If you are unable to reach a reasonable settlement with the insurance company, your lawyer will file a “Complaint for Damages” against the party or parties who injured you. The person who hurt you (or her insurance company) will then have to file a formal response (called the “Answer”) to the Complaint within a certain time, usually 30 days. If the defendant fails to file an Answer within 30 days, and your lawyer has not granted the defendant an extension of time in which to file, your lawyer may file for a Default Judgment.
After the Complaint and Answer have been filed, the fact-finding part of the lawsuit begins. This is formally known as “discovery.” Usually the first step in discovery is sending specific questions (“Written Interrogatories”) to the other party (the “defendant”). The defendant must answer the interrogatories under penalty of perjury. After interrogatories have been served and answered, your lawyer will want to take the deposition of the other party. Likewise, the lawyer for the defendant will usually want to take your deposition. A deposition is a formal examination of one party by the other party’s attorney.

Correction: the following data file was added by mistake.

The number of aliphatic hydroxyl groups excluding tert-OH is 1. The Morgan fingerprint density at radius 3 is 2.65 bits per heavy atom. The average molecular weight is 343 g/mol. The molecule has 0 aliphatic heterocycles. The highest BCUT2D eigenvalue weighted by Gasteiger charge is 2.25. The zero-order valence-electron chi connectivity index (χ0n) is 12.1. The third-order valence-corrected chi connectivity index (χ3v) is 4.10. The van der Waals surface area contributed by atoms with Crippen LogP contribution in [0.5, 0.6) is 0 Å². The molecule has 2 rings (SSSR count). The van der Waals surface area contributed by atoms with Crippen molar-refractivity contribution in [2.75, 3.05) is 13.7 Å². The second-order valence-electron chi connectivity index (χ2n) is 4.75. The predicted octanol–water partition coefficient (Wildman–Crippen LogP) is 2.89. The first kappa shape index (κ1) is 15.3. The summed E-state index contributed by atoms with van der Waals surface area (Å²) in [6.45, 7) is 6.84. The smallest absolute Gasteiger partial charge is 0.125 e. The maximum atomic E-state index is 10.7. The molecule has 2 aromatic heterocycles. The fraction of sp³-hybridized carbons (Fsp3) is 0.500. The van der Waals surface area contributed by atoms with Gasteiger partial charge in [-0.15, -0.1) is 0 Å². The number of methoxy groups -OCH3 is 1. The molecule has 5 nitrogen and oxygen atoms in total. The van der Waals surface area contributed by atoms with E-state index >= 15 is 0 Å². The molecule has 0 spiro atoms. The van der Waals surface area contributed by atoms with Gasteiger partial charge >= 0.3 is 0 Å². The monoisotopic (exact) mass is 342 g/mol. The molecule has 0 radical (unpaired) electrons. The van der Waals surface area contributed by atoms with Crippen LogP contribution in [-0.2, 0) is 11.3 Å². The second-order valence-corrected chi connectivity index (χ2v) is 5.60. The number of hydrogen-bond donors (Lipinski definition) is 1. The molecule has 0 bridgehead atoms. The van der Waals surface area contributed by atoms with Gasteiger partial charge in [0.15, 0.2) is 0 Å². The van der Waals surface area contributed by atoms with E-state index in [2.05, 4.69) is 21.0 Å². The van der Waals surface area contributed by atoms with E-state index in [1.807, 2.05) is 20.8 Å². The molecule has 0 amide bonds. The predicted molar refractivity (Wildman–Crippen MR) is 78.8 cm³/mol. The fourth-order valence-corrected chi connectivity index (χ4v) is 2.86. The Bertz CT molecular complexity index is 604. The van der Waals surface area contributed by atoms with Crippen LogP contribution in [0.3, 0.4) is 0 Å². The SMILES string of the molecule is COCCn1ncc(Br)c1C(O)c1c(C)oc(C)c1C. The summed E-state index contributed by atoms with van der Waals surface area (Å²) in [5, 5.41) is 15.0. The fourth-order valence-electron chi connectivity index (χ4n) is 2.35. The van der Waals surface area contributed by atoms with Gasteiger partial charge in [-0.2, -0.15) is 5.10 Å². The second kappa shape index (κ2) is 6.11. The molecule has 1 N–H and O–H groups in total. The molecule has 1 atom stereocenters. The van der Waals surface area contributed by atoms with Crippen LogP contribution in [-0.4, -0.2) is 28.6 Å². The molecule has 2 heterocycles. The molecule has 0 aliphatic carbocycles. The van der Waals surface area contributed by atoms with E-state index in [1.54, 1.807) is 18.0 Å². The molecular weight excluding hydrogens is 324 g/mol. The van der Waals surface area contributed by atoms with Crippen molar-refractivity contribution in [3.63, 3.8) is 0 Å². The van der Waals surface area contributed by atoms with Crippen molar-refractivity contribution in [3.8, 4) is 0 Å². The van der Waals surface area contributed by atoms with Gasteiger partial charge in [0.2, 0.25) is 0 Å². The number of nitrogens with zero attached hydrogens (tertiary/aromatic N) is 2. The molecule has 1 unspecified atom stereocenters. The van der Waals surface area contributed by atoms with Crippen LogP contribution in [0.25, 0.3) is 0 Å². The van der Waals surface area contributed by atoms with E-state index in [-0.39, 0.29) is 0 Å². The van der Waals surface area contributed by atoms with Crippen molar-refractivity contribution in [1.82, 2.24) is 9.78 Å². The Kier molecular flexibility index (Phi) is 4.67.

If you are being deposed, the deposition will most likely take place in the other party’s lawyer’s office. A court reporter will swear you in just like in “real” court and will take down everything that is said during the deposition (except where the attorneys speak off the record). During the discovery process, the lawyers will also want to take the depositions of any expert witnesses the other lawyer plans on calling at trial, such as an accident reconstructionist or medical expert.
With input from the attorneys for both sides, the judge will set a trial date. Before the date for the trial arrives, the judge will hold a pre-trial settlement conference with the parties and their attorneys in an effort to reach an agreeable settlement. If the parties are unable to agree to settle the case for a certain amount, the case will proceed to trial. It is not all that unusual for the parties to settle the case on the courthouse steps on the morning that the trial is set to begin.